Ahead of the doomed Doha talks last weekend, Russia and Saudi Arabia said they were willing to discuss freezing oil output, but less than a week later both have threatened to ramp up production. On Friday, the head of the Oil Industry and Markets Division at the International Energy Agency (IEA) told CNBC that he believed both producers will continue to "pump as much oil as possible."
"In the post-Doha world, when we're still in what is essentially a free market for oil, they (the Russians) will pump as much oil out as the market will absorb and the Saudis have said much the same thing," the IEA's Neil Atkinson told CNBC."
"We're back to where we were before Doha where people produce what they can, sell what they can for whatever price they can achieve and the market takes care of the surpluses in time."
Atkinson noted that "as far as the Russians are concerned, even in the run-up to Doha when they were going to be party to an agreement to freeze production, they were actually pumping up production anyway."
Atkinson's comments come less than a week after the anticlimax of talks between OPEC and non-OPEC producers in Doha last Sunday, at which hopes of a freeze of oil production levels were dashed. OPEC leader Saudi Arabia said it would not freeze output unless regional rival Iran did the same but Iran refused as it is keen to get its own oil industry back on track after years of economic sanctions.
With tensions between the OPEC members rising, oil analysts have speculated on what could happen at the next meeting of the 13-country group on June 2.
OPEC officials said on Thursday that they might discuss an oil production freeze again when the group meets then, but, once bitten and twice shy, oil markets failed to react much to those comments following the failure of talks at Doha. What's more, just earlier in the week, Saudi Arabia, Iran and non-OPEC producer Russia all threatened to ramp up production.
Atkinson noted that Saudi Arabia had spare production capacity (of up to 2 million barrels a day) as well a couple of other Middle Eastern producers such as Kuwait and the UAE but that "apart from that there is no spare production capacity essentially anywhere in the world."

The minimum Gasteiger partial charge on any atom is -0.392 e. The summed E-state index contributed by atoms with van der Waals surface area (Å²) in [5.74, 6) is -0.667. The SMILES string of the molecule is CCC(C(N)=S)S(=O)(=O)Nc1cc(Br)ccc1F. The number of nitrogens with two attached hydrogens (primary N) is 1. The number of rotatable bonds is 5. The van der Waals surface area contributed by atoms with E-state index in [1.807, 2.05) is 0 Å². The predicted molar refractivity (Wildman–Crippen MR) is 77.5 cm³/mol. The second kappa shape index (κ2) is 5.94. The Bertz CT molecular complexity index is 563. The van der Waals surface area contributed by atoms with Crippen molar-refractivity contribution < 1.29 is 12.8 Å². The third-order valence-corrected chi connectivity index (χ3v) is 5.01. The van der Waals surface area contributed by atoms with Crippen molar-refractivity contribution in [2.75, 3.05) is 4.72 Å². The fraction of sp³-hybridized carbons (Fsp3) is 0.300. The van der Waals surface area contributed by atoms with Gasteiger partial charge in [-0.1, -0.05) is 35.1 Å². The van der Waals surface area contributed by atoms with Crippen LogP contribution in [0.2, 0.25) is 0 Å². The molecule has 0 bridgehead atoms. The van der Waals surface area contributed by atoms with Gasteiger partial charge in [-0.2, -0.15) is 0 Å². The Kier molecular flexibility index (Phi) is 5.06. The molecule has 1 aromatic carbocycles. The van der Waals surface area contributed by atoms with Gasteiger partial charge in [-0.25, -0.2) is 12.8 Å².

All oil producers have been hit hard by the drop in oil prices since mid-2014, largely down to a glut in supply and lagging demand, but some have been hit harder than others. Those with higher production costs, such as U.S. shale oil producers, have particularly felt the hit and have responded by closing rigs, cutting production and exploration.
Atkinson believed that oil markets would come close to a balance in the second half of 2016 with U.S. shale oil production expected to fall further this year. However, he said there was a possibility that the U.S. could ramp up production easily again in future.
"In our numbers, the U.S. by itself is going to shed something like 450,000 to 500,000 barrels a day in 2016 versus 2015," Atkinson said, "it's coming down before our very eyes."
"There are three throngs to this U.S. story. Firstly, we got the run-up to this production wrong – nobody understood the pace at which U.S. production would rise. Secondly, we've had difficulty understanding the fallback as prices fell and when prices do begin to ramp up again, maybe we're going to misunderstand how quickly they're able to come back into the game."
Atkinson noted that the U.S. could hold the key to rebalancing markets. "The U.S. is perhaps the most interesting producer because it's so volatile and dynamic and that holds the key in many respects to the rebalancing of the market."